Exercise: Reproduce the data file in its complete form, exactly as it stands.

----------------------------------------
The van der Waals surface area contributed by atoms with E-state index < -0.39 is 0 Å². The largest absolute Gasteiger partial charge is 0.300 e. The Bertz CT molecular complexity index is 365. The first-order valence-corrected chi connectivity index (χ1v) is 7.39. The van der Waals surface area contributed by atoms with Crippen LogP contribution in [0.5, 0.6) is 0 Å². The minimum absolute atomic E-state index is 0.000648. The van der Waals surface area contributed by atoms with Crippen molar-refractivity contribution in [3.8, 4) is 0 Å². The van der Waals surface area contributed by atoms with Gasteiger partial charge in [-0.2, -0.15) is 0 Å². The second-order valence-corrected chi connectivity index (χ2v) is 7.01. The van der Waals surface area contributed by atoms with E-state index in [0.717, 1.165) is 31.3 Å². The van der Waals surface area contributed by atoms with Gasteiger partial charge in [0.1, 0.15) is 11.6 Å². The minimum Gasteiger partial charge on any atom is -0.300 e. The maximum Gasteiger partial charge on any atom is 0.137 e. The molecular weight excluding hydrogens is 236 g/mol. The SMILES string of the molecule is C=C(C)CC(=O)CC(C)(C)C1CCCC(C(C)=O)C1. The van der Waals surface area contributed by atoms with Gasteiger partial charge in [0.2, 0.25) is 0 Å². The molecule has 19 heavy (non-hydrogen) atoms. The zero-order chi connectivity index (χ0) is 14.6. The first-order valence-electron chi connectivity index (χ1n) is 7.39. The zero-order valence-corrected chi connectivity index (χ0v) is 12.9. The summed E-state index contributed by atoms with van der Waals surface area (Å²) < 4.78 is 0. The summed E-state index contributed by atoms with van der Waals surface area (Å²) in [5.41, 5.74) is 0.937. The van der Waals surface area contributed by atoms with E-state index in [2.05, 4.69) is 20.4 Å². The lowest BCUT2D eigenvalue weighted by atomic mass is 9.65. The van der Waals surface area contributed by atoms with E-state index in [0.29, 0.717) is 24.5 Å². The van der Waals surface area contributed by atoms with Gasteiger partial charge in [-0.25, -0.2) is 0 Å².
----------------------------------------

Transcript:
The van der Waals surface area contributed by atoms with E-state index < -0.39 is 0 Å². The largest absolute Gasteiger partial charge is 0.300 e. The Bertz CT molecular complexity index is 365. The first-order valence-corrected chi connectivity index (χ1v) is 7.39. The van der Waals surface area contributed by atoms with Crippen LogP contribution in [0.5, 0.6) is 0 Å². The minimum absolute atomic E-state index is 0.000648. The van der Waals surface area contributed by atoms with Crippen molar-refractivity contribution in [3.8, 4) is 0 Å². The van der Waals surface area contributed by atoms with Gasteiger partial charge in [-0.2, -0.15) is 0 Å². The second-order valence-corrected chi connectivity index (χ2v) is 7.01. The van der Waals surface area contributed by atoms with E-state index in [0.717, 1.165) is 31.3 Å². The van der Waals surface area contributed by atoms with Gasteiger partial charge in [0.1, 0.15) is 11.6 Å². The minimum Gasteiger partial charge on any atom is -0.300 e. The maximum Gasteiger partial charge on any atom is 0.137 e. The molecular weight excluding hydrogens is 236 g/mol. The SMILES string of the molecule is C=C(C)CC(=O)CC(C)(C)C1CCCC(C(C)=O)C1. The van der Waals surface area contributed by atoms with Gasteiger partial charge in [0.2, 0.25) is 0 Å². The molecule has 19 heavy (non-hydrogen) atoms. The zero-order chi connectivity index (χ0) is 14.6. The first-order valence-electron chi connectivity index (χ1n) is 7.39. The zero-order valence-corrected chi connectivity index (χ0v) is 12.9. The summed E-state index contributed by atoms with van der Waals surface area (Å²) < 4.78 is 0. The summed E-state index contributed by atoms with van der Waals surface area (Å²) in [5.41, 5.74) is 0.937. The van der Waals surface area contributed by atoms with E-state index in [2.05, 4.69) is 20.4 Å². The lowest BCUT2D eigenvalue weighted by atomic mass is 9.65. The van der Waals surface area contributed by atoms with E-state index in [0.29, 0.717) is 24.5 Å². The van der Waals surface area contributed by atoms with Gasteiger partial charge in [-0.25, -0.2) is 0 Å².